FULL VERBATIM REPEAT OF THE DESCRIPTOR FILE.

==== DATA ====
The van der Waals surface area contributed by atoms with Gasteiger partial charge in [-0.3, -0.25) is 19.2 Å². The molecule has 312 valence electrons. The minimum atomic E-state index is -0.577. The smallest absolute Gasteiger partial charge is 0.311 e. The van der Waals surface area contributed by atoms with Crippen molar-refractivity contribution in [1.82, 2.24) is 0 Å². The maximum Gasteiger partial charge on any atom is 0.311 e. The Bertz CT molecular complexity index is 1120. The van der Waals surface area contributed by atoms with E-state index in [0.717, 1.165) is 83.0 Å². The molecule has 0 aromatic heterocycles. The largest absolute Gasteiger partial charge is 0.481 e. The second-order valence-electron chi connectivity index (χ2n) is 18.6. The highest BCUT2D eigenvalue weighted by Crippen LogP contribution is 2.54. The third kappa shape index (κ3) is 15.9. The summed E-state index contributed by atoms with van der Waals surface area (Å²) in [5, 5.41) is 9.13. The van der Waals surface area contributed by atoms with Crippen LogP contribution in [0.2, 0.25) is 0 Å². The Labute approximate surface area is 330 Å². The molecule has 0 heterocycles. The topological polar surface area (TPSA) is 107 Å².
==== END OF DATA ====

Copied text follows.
The van der Waals surface area contributed by atoms with Gasteiger partial charge in [-0.3, -0.25) is 19.2 Å². The molecule has 312 valence electrons. The minimum atomic E-state index is -0.577. The smallest absolute Gasteiger partial charge is 0.311 e. The van der Waals surface area contributed by atoms with Crippen molar-refractivity contribution in [1.82, 2.24) is 0 Å². The maximum Gasteiger partial charge on any atom is 0.311 e. The Bertz CT molecular complexity index is 1120. The van der Waals surface area contributed by atoms with E-state index in [0.717, 1.165) is 83.0 Å². The molecule has 0 aromatic heterocycles. The largest absolute Gasteiger partial charge is 0.481 e. The second-order valence-electron chi connectivity index (χ2n) is 18.6. The highest BCUT2D eigenvalue weighted by Crippen LogP contribution is 2.54. The third kappa shape index (κ3) is 15.9. The summed E-state index contributed by atoms with van der Waals surface area (Å²) in [5, 5.41) is 9.13. The van der Waals surface area contributed by atoms with Crippen LogP contribution in [0.2, 0.25) is 0 Å². The Labute approximate surface area is 330 Å². The molecule has 0 heterocycles. The topological polar surface area (TPSA) is 107 Å².